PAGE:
Page 56 - Jewish Book Annual Volume 14

Basic HTML Version

LUDWIG LEWISOHN
1882-1955
By
F
e l i x
A.
L
e v y
I
N THE passing of Ludwig Lewisohn, literature, particularly
American letters, lost an outstanding figure who had carved
for himself a definite niche in the gallery of literary immortals.
There are those who would place him high; others would assign to
him a less conspicuous pedestal. Both sides, however, the adulant
as well as the grudging admirers, would agree that Ludwig Lewi-
sohn’s pen created definitive contributions in his chosen field of
artistic activity. They would probably also agree that his was a
complex personality, his deviations from the norm in life and in
art being inexplicable on the mere ground of the vagaries of genius.
Lewisohn could be kind, generous and tolerant and, certainly in
later years, when he was happy with his lot, his work and reputa-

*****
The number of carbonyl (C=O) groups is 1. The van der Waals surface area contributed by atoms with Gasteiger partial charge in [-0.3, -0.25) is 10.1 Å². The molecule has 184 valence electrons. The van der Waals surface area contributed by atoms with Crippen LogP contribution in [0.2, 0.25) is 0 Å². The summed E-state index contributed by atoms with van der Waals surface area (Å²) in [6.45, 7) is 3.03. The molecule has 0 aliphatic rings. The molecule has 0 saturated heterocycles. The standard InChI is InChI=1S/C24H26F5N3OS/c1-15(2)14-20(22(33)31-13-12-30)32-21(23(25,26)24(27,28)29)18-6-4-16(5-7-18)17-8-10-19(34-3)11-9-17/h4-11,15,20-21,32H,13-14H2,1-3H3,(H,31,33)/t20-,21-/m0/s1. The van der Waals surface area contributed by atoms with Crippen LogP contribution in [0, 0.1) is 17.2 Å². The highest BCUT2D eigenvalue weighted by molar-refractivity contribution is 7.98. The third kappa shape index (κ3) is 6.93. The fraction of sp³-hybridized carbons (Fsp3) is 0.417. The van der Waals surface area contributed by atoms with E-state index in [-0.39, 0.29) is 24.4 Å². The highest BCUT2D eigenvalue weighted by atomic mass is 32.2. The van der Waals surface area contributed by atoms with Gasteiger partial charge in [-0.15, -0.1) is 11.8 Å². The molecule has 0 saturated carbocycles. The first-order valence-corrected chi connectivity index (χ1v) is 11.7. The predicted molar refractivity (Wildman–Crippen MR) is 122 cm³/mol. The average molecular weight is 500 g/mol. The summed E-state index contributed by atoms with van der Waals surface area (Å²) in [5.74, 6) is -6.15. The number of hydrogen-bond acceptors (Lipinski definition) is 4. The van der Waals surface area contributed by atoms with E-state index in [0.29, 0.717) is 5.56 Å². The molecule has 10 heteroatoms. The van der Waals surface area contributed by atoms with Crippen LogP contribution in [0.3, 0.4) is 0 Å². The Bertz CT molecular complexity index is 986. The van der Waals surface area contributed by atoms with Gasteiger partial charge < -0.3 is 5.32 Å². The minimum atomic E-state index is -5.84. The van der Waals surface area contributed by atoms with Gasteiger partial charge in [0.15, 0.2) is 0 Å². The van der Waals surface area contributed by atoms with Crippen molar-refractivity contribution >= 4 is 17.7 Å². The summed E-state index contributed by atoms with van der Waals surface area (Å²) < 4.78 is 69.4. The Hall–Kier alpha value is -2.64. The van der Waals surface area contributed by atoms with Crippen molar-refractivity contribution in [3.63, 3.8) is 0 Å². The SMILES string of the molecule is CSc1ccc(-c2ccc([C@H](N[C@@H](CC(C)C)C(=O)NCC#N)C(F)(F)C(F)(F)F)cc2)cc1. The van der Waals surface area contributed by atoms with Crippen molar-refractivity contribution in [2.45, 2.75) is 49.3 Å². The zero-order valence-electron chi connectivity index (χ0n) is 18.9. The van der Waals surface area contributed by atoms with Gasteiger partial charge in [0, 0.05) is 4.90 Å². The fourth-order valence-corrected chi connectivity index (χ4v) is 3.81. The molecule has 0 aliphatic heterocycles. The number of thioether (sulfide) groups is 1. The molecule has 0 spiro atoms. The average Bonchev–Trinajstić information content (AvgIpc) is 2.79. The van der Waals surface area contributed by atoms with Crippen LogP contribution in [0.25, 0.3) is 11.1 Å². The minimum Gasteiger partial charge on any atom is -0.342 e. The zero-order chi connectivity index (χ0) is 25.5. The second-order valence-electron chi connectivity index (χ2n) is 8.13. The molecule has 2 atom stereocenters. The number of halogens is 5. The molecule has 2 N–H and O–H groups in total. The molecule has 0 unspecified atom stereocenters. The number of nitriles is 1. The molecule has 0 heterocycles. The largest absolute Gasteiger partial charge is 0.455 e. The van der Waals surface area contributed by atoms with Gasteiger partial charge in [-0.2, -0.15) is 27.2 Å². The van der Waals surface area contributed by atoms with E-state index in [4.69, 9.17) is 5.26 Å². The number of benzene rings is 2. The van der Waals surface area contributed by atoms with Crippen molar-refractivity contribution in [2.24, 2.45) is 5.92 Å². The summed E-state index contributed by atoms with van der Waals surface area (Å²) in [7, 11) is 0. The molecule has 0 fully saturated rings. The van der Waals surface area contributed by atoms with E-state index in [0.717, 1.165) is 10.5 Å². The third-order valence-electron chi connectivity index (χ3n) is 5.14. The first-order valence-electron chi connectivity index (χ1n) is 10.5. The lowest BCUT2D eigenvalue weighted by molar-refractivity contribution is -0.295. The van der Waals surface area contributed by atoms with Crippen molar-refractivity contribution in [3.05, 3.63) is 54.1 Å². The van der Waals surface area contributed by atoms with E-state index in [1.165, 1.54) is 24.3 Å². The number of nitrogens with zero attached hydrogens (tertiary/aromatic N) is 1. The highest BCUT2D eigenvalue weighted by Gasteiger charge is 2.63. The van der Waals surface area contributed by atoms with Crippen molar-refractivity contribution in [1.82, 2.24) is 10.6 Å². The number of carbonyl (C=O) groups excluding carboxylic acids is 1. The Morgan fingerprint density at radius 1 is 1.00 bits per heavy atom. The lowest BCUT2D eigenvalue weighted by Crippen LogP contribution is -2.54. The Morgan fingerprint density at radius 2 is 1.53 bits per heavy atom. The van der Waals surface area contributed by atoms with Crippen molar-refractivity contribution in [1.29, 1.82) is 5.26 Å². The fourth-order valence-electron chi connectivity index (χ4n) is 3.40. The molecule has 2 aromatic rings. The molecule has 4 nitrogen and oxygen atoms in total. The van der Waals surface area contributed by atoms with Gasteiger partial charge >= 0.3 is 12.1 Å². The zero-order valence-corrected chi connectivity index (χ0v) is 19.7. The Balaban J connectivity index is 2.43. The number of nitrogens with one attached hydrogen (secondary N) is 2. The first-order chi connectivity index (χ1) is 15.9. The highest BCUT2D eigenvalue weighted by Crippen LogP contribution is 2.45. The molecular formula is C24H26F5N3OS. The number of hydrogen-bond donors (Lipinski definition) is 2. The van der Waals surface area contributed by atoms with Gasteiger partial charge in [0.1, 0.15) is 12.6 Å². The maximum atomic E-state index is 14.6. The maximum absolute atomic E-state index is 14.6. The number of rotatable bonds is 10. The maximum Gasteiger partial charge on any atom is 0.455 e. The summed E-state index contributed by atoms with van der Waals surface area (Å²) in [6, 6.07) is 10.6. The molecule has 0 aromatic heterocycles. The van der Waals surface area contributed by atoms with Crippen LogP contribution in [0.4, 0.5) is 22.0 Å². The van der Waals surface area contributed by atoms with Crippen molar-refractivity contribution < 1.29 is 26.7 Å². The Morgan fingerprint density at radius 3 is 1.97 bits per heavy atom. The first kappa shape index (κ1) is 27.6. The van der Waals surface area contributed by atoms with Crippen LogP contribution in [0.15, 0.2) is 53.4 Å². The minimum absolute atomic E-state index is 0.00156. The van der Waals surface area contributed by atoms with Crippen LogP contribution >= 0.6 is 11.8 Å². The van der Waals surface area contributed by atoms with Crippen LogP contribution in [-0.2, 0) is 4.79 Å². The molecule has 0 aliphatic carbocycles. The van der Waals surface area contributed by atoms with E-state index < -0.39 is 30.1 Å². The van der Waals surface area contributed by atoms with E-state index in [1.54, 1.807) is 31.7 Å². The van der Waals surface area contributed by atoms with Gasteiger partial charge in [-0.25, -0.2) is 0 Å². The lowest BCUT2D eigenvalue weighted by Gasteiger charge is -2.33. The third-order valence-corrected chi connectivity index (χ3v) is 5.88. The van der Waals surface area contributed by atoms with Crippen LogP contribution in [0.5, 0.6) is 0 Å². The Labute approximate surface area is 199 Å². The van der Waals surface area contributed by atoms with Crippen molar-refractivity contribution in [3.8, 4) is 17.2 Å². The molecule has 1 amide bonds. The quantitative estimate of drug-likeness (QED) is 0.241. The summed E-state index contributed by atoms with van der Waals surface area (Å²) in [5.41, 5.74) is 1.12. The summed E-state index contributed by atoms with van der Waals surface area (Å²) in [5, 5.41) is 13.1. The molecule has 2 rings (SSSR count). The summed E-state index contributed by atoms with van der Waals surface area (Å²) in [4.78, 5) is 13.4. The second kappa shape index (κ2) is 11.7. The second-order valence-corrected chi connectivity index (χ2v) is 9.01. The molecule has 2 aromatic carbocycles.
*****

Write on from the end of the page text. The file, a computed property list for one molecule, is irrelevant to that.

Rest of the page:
tion reflected these qualities. But he could also be impatient,
impetuous and brash; in fact, some would thus characterize him
in his early career, certainly before he had “arrived.” He had, so
far as this observer knows, no intimate friends, either in or out of
the literary world; he was a “lone wolf.”
Ludwig Lewisohn was born in Berlin, Germany, May 30, 1882,
of “liberal,” enlightened parents who were steeped, as were so
many of their Jewish countrymen at that time, in the culture of
their native land. The German classics and the philosophers com-
prised their literary fare, so that young Ludwig early imbibed
Goethe and Schiller and was fed on Kant and Hegel. Jewish
books were unknown in his household, which was so completely
assimilated that it celebrated Christmas as a secular holiday.
Since gentlemen do not “renege,” it was only this fatuous pride
that prevented the family from going over to the dominant religion.
There was no love for, nor convictions about, either Judaism or
Christianity.
The family migrated to Charleston, South Carolina, in 1890.
There, despite traditional hospitality to strangers, they preferred
to live and keep to themselves. They were a German island in the
American sea, speaking and thinking in the Teutonic language
which they must have deemed, as did so many of their ilk, cul-
turally superior to what they found in the South. They had been
non-Jewish in Europe, and in the United States they strove to be
46